There's long been a stigma associated with bankruptcy as an individual, but there are a lot of misconceptions about the law involved – and in some cases it could be the most sensible option for those overloaded with debt. Here's a brief overview of the rules in England and Wales, which were updated in 2015...
How does it happen?
Bankruptcy is basically a legal declaration – imposed by a court – that you are unable to repay your debts. It can be initiated in three ways: by an individual wishing to declare his or herself bankrupt, by a creditor owed more than £750 or by an insolvency practitioner if an individual has breached the terms of an Individual Voluntary Arrangement (IVA). An IVA is an agreement to pay back money owed at a set amount per week or month.
Then what happens?
Once you have been declared bankrupt you will be given a copy of the order in the form of a letter from the official receiver – who may also wish to interview you about your situation. This could be in person or by telephone. If you were forced into bankruptcy then you'll probably have a questionnaire to fill in regarding your assets, debts and creditors.
What are the consequences for me?
If made bankrupt you will be compelled to inform any potential lenders of your status if trying to borrow more than £500. You will be barred from acting as director of a company and you will not be allowed to create, manage or promote a company without the permission of the court. If managing a business with a different name you must tell people you do business with that you are bankrupt – and you will also be barred from working as an insolvency practitioner. Breaking these conditions is a criminal offence and can lead to prosecution.
How long does this last for?
The restrictions will stay in place until you are discharged from bankruptcy, which is usually a year. However this can be longer if you fail to co-operate with the terms of your order, if you are dishonest or if you found to have acted carelessly.
So what about my assets then?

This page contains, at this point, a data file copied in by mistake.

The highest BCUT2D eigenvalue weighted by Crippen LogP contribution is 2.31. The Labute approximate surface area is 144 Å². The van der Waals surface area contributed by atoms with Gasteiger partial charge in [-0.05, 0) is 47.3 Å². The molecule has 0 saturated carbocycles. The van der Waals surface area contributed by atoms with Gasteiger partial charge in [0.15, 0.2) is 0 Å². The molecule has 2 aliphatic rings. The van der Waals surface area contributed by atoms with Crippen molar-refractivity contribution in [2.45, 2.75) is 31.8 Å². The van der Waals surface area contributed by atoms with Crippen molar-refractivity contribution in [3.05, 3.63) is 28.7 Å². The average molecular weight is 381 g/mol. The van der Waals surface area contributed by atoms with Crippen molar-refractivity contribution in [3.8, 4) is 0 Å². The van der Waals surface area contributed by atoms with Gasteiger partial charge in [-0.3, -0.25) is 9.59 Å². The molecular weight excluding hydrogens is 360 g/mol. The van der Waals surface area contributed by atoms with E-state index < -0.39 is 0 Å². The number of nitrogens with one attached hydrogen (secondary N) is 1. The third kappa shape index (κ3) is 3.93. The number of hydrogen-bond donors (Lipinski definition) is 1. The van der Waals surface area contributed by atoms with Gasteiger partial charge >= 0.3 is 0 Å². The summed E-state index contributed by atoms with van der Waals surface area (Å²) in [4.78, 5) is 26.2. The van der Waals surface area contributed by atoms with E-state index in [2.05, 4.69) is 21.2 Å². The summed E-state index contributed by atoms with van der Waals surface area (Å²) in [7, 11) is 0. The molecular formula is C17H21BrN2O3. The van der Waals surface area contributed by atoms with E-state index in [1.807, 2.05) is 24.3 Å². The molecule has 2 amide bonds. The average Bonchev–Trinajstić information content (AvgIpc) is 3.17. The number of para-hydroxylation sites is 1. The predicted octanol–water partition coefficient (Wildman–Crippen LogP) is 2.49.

You must hand over your assets to the official receiver or insolvency practitioner dealing with your case (your trustee). You will be allowed to keep the tools of your trade and household items such as clothing, bedding and furniture, although if these a worth a large amount of money they may be taken. Bank cards, cheques and credit cards for any accounts which were in debt must be handed over, but your trustee may allow you money for food and may release your partner's share of funds.
Will I lose my home?
You might, yes. If the equity in your home is the only way to pay your creditors then your trustee may sell your property – using any money left after secure debts (such as your mortgage) have been settled to pay creditors. The sale of your home can be prevented if you are able to sell your "beneficial interest" (your share of the equity) to another person such as a partner or relative. It may also be delayed by up to a year if you need to find somewhere for children or a partner to live. It won't be sold if you have less than £1,000 interest in the property either.
Will I have to make payments from future earnings?
Possibly, yes. Your trustee may arrange for monthly payments to be made from your spare income, after your essential living costs are covered. This is called an Income Payments Agreement (IPA), unless you don't agree to it and it is mandated upon you – in which case it becomes an Income Payments Order (IPO).
Will all my debts be written off?
Debts arising from fraud or owed to another person who you have injured will not be wiped – unless a court orders so. Money owed in family proceedings will remain payable, as will debts unrelated to the bankruptcy – such as student loans.
How long will it stay on record?
The bankruptcy will show up on your credit record for six years after you were registered bankrupt. If credit agencies continue to show it after that time, you can send them a copy of your discharge notice and ask for it to be removed.
Have you filed for bankruptcy? Leave a comment below...